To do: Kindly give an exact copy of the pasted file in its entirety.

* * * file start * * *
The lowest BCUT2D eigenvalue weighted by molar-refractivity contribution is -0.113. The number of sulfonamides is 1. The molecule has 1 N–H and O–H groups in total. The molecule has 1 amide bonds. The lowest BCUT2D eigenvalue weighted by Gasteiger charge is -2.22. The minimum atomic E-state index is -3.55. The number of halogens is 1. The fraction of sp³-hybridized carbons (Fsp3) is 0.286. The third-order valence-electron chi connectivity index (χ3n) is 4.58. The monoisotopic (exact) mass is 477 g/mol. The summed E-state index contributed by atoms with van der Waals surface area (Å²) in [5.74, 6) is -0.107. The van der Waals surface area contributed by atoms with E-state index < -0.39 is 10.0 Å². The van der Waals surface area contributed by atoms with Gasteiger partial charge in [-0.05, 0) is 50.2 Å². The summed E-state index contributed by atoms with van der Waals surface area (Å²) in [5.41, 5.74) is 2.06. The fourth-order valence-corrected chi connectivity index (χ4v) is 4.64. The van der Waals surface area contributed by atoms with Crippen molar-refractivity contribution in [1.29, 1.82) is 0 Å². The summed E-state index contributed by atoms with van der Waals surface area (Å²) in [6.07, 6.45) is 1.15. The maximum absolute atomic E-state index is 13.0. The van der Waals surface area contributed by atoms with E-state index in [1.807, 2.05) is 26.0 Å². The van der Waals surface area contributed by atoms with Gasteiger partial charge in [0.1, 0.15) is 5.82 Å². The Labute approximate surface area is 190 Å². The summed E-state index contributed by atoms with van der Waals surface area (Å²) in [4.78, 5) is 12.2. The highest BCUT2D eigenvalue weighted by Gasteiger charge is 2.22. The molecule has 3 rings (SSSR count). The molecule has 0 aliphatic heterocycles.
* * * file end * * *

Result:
The lowest BCUT2D eigenvalue weighted by molar-refractivity contribution is -0.113. The number of sulfonamides is 1. The molecule has 1 N–H and O–H groups in total. The molecule has 1 amide bonds. The lowest BCUT2D eigenvalue weighted by Gasteiger charge is -2.22. The minimum atomic E-state index is -3.55. The number of halogens is 1. The fraction of sp³-hybridized carbons (Fsp3) is 0.286. The third-order valence-electron chi connectivity index (χ3n) is 4.58. The monoisotopic (exact) mass is 477 g/mol. The summed E-state index contributed by atoms with van der Waals surface area (Å²) in [5.74, 6) is -0.107. The van der Waals surface area contributed by atoms with E-state index < -0.39 is 10.0 Å². The van der Waals surface area contributed by atoms with Gasteiger partial charge in [-0.05, 0) is 50.2 Å². The summed E-state index contributed by atoms with van der Waals surface area (Å²) in [5.41, 5.74) is 2.06. The fourth-order valence-corrected chi connectivity index (χ4v) is 4.64. The van der Waals surface area contributed by atoms with Crippen molar-refractivity contribution in [1.29, 1.82) is 0 Å². The summed E-state index contributed by atoms with van der Waals surface area (Å²) in [6.07, 6.45) is 1.15. The maximum absolute atomic E-state index is 13.0. The van der Waals surface area contributed by atoms with E-state index in [1.807, 2.05) is 26.0 Å². The van der Waals surface area contributed by atoms with Gasteiger partial charge in [0.1, 0.15) is 5.82 Å². The Labute approximate surface area is 190 Å². The summed E-state index contributed by atoms with van der Waals surface area (Å²) in [4.78, 5) is 12.2. The highest BCUT2D eigenvalue weighted by Gasteiger charge is 2.22. The molecule has 3 rings (SSSR count). The molecule has 0 aliphatic heterocycles.